9. PRAEKELT FOUNDATION
For empowering cell phone users at the base of the pyramid. The South Africa-based Praekelt Foundation uses open-source technologies to provide millions of cell phone users in countries such as Nigeria, Ghana, Kenya, Tanzania, and Zambia with free information on education, finance, and health. Despite growing mobile penetration in Africa—researchers predict a 20% increase in mobile phones in the next five years—many countries still have poor outcomes for maternal health, education, governance, and transparency, says Gustav Praekelt, who started the foundation in 2007. The social enterprise, which is backed by the Omidyar Network, partners with governments, NGOs, and UN agencies, enabling them to provide potentially lifesaving information. One of its tools, TxtAlert, sends reminders to patients on chronic medication and allows them to reschedule appointments when they have no credit using “please-call-me” messages. Last year, the foundation also partnered with the South African Department of Health to create MomConnect, which enables pregnant women to receive free maternal-health messages throughout their pregnancy, the first such program of its kind in the developing world.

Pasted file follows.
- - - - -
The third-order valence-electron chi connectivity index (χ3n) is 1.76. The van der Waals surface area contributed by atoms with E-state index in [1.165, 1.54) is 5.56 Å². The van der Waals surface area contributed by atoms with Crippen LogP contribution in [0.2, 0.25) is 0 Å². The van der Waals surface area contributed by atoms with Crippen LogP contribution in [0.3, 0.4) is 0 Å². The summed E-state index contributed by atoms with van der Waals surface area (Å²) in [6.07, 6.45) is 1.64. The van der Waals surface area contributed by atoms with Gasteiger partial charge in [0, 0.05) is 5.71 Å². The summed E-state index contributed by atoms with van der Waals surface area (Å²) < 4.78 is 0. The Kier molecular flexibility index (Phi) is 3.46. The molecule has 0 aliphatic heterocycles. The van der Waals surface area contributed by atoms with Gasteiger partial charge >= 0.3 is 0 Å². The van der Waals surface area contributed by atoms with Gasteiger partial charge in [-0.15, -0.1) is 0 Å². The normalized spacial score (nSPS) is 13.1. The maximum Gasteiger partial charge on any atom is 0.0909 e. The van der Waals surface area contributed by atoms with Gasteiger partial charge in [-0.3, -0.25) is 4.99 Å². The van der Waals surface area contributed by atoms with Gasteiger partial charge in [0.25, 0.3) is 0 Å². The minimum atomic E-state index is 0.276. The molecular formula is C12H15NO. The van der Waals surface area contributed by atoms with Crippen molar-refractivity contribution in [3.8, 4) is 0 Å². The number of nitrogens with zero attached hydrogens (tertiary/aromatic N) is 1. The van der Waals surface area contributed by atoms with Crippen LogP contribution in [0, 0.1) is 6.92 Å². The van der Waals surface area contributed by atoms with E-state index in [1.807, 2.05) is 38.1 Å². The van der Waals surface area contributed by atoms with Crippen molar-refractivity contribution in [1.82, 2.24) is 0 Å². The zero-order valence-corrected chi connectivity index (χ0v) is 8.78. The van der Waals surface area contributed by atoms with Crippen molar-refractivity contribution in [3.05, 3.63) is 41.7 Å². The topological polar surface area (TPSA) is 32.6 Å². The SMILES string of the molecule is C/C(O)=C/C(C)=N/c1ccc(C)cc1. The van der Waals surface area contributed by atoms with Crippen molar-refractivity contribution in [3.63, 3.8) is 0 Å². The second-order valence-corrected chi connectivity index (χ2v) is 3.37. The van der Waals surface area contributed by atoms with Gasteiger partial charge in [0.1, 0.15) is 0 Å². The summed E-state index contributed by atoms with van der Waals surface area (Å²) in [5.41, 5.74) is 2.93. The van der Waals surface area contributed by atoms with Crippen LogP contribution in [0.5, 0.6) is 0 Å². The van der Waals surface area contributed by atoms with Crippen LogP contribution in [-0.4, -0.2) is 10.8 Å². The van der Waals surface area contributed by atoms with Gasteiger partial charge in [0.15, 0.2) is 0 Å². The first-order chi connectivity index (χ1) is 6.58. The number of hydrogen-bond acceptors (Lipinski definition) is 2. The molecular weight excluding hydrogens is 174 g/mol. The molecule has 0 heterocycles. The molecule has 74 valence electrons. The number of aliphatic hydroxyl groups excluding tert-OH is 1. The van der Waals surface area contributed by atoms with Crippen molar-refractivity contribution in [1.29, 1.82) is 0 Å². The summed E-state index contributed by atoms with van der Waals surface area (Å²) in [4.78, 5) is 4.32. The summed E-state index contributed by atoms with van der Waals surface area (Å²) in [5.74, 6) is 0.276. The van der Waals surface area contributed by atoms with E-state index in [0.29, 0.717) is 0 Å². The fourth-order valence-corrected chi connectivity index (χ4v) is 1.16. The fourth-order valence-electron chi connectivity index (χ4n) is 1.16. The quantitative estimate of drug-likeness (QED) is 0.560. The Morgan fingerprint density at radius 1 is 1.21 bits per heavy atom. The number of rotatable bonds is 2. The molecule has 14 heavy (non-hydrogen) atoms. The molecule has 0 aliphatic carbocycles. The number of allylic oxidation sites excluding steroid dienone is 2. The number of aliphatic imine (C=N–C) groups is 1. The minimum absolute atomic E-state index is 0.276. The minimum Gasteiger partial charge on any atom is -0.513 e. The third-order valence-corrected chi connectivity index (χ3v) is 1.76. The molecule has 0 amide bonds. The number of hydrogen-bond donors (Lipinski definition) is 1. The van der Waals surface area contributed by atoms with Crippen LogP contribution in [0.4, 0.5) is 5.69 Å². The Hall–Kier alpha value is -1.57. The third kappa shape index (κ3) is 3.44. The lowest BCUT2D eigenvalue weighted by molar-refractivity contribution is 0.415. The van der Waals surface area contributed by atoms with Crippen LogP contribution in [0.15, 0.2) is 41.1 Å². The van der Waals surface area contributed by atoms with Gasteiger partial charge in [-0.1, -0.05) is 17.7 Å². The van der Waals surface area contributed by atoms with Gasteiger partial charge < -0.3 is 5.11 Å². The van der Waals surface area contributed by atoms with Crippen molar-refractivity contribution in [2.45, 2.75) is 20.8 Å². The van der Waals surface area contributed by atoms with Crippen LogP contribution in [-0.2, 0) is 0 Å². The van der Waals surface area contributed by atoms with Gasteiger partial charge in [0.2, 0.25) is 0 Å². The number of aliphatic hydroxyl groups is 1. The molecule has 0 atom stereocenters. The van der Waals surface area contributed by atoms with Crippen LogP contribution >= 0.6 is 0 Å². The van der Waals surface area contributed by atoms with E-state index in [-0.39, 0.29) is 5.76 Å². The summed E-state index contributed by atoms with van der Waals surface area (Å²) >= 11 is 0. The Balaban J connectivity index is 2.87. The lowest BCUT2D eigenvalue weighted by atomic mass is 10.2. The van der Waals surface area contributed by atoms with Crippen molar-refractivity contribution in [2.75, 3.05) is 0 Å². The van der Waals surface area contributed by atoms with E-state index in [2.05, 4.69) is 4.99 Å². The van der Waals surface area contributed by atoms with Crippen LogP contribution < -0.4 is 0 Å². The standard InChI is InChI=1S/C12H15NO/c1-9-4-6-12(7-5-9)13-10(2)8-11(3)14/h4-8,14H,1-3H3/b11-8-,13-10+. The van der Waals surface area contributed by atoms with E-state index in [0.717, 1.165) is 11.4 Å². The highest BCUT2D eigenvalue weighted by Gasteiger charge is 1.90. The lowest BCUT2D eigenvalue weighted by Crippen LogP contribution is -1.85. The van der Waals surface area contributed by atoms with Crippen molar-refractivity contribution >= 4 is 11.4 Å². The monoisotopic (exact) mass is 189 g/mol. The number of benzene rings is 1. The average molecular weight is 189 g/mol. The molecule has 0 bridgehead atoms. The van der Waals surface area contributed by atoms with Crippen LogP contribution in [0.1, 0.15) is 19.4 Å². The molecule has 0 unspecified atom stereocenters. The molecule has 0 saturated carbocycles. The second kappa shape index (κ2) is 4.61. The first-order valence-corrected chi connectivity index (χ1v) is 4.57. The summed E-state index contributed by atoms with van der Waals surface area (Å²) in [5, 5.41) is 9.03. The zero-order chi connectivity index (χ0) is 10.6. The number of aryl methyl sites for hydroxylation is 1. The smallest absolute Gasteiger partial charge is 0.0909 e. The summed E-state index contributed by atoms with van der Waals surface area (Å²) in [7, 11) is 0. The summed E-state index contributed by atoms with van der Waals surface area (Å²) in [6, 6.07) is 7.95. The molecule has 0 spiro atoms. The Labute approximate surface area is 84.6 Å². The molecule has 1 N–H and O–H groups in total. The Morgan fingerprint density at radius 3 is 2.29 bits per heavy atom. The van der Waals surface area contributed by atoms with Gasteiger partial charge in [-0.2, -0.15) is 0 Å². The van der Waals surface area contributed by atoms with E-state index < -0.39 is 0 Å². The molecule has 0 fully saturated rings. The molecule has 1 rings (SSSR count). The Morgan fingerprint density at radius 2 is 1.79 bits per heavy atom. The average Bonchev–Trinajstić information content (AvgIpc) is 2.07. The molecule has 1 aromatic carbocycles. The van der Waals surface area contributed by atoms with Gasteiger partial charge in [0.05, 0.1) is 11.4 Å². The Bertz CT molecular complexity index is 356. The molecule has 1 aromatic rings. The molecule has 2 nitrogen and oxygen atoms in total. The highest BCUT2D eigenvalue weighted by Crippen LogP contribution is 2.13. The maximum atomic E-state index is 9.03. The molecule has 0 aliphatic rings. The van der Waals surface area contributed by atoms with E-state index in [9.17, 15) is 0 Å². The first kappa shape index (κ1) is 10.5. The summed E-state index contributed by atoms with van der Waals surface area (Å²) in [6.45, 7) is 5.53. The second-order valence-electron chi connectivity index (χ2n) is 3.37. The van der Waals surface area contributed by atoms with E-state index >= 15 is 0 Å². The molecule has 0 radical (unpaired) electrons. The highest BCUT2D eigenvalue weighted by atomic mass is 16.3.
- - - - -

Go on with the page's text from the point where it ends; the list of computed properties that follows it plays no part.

For increasing access to job opportunities. Africa will have the world’s largest workforce by 2040, but high youth unemployment is currently the reality in many countries on the continent. Nigeria’s Jobberman, the largest employment website in sub-Saharan Africa outside South Africa, has 1.5 million registered users and aims to increase job seekers’ chances of getting hired by providing an alternative to recruitment agencies and old-fashioned word of mouth. More than 70% of its registered users are between the ages of 20 and 45. “Jobberman is addressing the massive unemployment issue in sub-Saharan Africa by leveraging the Internet to give job seekers free access to employment opportunities in a region that has historically had limitations on the flow of both information and people,” says cofounder and CEO Ayodeji Adewunmi. Backed by Tiger Global, the U.S. investment firm, and Seek, the Australian jobs site, Jobberman features jobs in Nigeria and Ghana, a market it entered more than two years ago. It also has a presence in east Africa through its sister company BrighterMonday. Last year, its revenue grew by 125% and it placed more than 70,000 people in jobs.
A version of this article appeared in the March 2015 issue of Fast Company magazine.